My otaku side brought me to Nagoya, Japan in 2012, but I stayed for the food, countryside towns, and gorgeous mountain scenery. I was born and raised on the east coast of the US, but I dare say I never grew up. I never shut up about Japan.
Caption: A responsible traveler like you will definitely be heading into the Kumano City Tourist Information Center, located right across from Kumano Station.
When I first pulled into town, I was a little iffy about how to spend my day, but straight ahead of me was the tourist information center. I told them I was interested in the torokko train and then just shrugged as hard as possible. They complimented my broken Japanese and hyperbolic gestures, and then comfortably conversed with me in English and offered me tons of information. Loading me up with maps, brochures about sights to see in the area, train and bus timetables... They pretty much planned my whole day around what I wanted to do! Since I had some time to see other sights than just the train, and the bus for it wasn’t coming for a while, they recommended going to a nearby rock formation called “Ogre’s Castle”, cycling through scenic rice terraces, or even bouldering.
Caption: There she is, in all her glory.
Wait, you don’t even know what a torokko train is? More or less, it’s a motorized train of small carts that travel along old mine cart rails. I didn’t see any signs of any mining still going on around here, but the tunnels aren’t going anywhere, so they’re making the most of them.
Caption: Rail bikes?! It says riding through the tunnels is heart-pounding. Yeah, I bet.
The gentlemen manning the station were real characters. They asked me a lot about where I was from, what brought me out to Kumano, etc. And they joked with me a lot. That’s part of the charm of coming out to the countryside. People aren’t as terrified of talking to strangers as they are in big cities.
Caption: Jabara Water! That ain’t no lime. It’s Jabara! The jabara fruit is a type of yuzu hybrid with a distinctly different taste that originated in nearby Wakayama. Pick up one of these at the souvenir shop near the tourist info center!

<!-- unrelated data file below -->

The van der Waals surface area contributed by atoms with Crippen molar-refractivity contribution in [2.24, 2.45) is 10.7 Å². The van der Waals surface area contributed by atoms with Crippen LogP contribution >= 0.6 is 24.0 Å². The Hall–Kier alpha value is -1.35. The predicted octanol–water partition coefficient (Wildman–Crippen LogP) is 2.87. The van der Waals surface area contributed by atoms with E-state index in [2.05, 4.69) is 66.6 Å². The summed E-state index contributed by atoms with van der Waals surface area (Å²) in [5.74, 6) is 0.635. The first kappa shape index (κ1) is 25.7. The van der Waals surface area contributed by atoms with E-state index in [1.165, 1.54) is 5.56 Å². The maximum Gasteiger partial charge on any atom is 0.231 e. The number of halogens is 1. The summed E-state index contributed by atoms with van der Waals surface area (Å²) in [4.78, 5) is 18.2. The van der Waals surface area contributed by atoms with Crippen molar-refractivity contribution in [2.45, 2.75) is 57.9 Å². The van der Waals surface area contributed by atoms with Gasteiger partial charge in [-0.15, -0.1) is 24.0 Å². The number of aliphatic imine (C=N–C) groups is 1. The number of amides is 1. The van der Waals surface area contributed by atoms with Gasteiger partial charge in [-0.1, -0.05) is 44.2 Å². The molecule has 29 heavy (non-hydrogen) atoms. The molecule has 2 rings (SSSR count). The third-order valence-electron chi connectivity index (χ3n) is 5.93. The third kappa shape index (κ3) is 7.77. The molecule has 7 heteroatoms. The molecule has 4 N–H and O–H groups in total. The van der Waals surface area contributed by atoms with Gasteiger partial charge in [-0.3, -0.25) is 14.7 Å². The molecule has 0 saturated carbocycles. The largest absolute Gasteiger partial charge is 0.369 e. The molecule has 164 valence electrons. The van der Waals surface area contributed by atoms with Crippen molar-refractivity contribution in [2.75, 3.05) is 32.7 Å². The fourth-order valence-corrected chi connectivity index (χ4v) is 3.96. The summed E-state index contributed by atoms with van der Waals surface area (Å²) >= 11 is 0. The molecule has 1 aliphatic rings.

It was one really long staircase all the way up, but the views were so worth it. Japan is a small country, but this was one of those places that just makes it look like the mountains go on forever.
Caption: Forward ho! Into the mines!
Would you be surprised to hear it got dark real quick? The train was quite slow, but it went straight through the mountain, getting quite dark aside from the dim lights in the wooden cars. Kids would love this, but maybe let them sit in another car so they can scream to their heart’s content.
I’ve never been a die-hard hot spring enthusiast like some folks, but resting my old bones in some warm water sounded like a great idea at this point. Everything inside was really nice. The baths were entirely stone and wood. Inside was a pretty standard bath with huge windows looking out into the outdoor baths, arranged very much like a serene, Japanese garden. Past that, you could gaze into forest.
They had “standing hot springs” which were deeper, and “sleeping hot springs”. There was also another large bath outside, all with trickling steams of steamy water on beautiful, natural stone. It feels really nice, but don’t stand up too fast. Now that I was clean and relaxed, I went back out to the lobby to enjoy a cool drink.
Caption: It was the perfect time to enjoy a cold beer.
I took the ol’ mine-cart back to Seiryuso to check out one more thing before heading out of Kumano. Something not to be missed on a journey as grand and multifaceted as this.
Caption: Souvenirs! Next to the lobby inside Hotel Seiryuso is a gift shop that has all kinds of quirky things from the area.
I had a blast on this one day experience in Kumano City, but there was so much more to see and do that I know I’ll have to head back again in the near future. Taking an electric bike through the mountainside rice terraces sounded particularly amazing.
To get to Kumano City by car takes around two and a half hours from Nagoya, and three from Osaka. From Nagoya by express train takes 3 hours, or 4 hours by highway express bus. So really, your best bet is to do all kinds of great stuff in Mie Prefecture for a few days!
〒519-5416 Kumano-shi, Kiwa-cho, Yu no Kuchi 10
- Bus (to Kumano City)
Tokyo (Ikebukoro Station East Exit) takes about 9.5 hours
About 4 hours from Nagoya
From Tokyo to Nagoya Station by Shinkansen takes less than 2 hours
From Nagoya to Kumanoshi Station by Limited Express (Wide View Nanki) is about 3 hours
From Osaka, go to Matsusaka Station and take the Limited Express (Wide View Nanki) to Kumanoshi Station, which takes about 2 hours
From JR Kumanoshi Station it takes 35 minutes by car, or 50 minutes by bus, to get to Seiryuso
Kumano City Tourism Association
Yu no Kuchi Hot Springs